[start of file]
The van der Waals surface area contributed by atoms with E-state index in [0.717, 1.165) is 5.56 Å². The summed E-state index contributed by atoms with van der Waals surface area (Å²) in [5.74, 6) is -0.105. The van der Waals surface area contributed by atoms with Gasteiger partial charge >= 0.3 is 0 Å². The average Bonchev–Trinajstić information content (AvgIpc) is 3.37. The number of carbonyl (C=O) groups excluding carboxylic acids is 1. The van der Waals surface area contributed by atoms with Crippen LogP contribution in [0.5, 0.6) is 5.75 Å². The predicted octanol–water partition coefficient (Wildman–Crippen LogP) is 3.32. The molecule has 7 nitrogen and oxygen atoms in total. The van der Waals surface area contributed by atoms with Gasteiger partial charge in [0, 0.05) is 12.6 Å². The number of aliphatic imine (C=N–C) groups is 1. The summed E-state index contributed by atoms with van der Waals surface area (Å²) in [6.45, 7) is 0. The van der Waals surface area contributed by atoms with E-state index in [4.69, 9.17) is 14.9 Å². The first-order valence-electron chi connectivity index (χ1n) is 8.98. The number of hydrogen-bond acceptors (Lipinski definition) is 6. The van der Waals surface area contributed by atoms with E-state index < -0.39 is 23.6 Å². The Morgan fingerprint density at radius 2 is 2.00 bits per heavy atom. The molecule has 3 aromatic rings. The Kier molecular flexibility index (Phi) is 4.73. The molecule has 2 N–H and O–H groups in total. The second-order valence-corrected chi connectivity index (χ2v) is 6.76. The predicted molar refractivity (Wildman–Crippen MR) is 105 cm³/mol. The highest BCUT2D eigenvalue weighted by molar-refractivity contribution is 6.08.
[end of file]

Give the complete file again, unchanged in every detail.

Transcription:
The van der Waals surface area contributed by atoms with E-state index in [0.717, 1.165) is 5.56 Å². The summed E-state index contributed by atoms with van der Waals surface area (Å²) in [5.74, 6) is -0.105. The van der Waals surface area contributed by atoms with Gasteiger partial charge >= 0.3 is 0 Å². The average Bonchev–Trinajstić information content (AvgIpc) is 3.37. The number of carbonyl (C=O) groups excluding carboxylic acids is 1. The van der Waals surface area contributed by atoms with Crippen LogP contribution in [0.5, 0.6) is 5.75 Å². The predicted octanol–water partition coefficient (Wildman–Crippen LogP) is 3.32. The molecule has 7 nitrogen and oxygen atoms in total. The van der Waals surface area contributed by atoms with Gasteiger partial charge in [0, 0.05) is 12.6 Å². The number of aliphatic imine (C=N–C) groups is 1. The summed E-state index contributed by atoms with van der Waals surface area (Å²) in [6.45, 7) is 0. The van der Waals surface area contributed by atoms with E-state index in [4.69, 9.17) is 14.9 Å². The first-order valence-electron chi connectivity index (χ1n) is 8.98. The number of hydrogen-bond acceptors (Lipinski definition) is 6. The van der Waals surface area contributed by atoms with E-state index < -0.39 is 23.6 Å². The Morgan fingerprint density at radius 2 is 2.00 bits per heavy atom. The molecule has 3 aromatic rings. The Kier molecular flexibility index (Phi) is 4.73. The molecule has 2 N–H and O–H groups in total. The second-order valence-corrected chi connectivity index (χ2v) is 6.76. The predicted molar refractivity (Wildman–Crippen MR) is 105 cm³/mol. The highest BCUT2D eigenvalue weighted by molar-refractivity contribution is 6.08.